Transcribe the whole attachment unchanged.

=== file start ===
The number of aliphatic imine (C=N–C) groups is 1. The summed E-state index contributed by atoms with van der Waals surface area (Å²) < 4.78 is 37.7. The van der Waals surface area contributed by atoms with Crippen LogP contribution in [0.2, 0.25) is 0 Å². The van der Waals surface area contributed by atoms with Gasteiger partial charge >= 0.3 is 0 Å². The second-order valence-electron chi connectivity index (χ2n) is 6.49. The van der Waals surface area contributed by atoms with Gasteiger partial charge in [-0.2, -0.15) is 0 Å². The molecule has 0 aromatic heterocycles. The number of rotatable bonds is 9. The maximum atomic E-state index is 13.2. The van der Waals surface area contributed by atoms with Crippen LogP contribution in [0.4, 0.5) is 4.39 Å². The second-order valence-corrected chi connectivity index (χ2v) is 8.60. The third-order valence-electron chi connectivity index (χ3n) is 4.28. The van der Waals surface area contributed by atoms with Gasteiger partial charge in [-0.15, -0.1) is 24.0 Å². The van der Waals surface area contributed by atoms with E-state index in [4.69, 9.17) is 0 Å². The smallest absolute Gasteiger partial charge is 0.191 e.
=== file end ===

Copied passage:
The number of aliphatic imine (C=N–C) groups is 1. The summed E-state index contributed by atoms with van der Waals surface area (Å²) < 4.78 is 37.7. The van der Waals surface area contributed by atoms with Crippen LogP contribution in [0.2, 0.25) is 0 Å². The van der Waals surface area contributed by atoms with Gasteiger partial charge >= 0.3 is 0 Å². The second-order valence-electron chi connectivity index (χ2n) is 6.49. The van der Waals surface area contributed by atoms with Gasteiger partial charge in [-0.2, -0.15) is 0 Å². The molecule has 0 aromatic heterocycles. The number of rotatable bonds is 9. The maximum atomic E-state index is 13.2. The van der Waals surface area contributed by atoms with Crippen LogP contribution in [0.4, 0.5) is 4.39 Å². The second-order valence-corrected chi connectivity index (χ2v) is 8.60. The third-order valence-electron chi connectivity index (χ3n) is 4.28. The van der Waals surface area contributed by atoms with Gasteiger partial charge in [-0.15, -0.1) is 24.0 Å². The van der Waals surface area contributed by atoms with E-state index in [4.69, 9.17) is 0 Å². The smallest absolute Gasteiger partial charge is 0.191 e.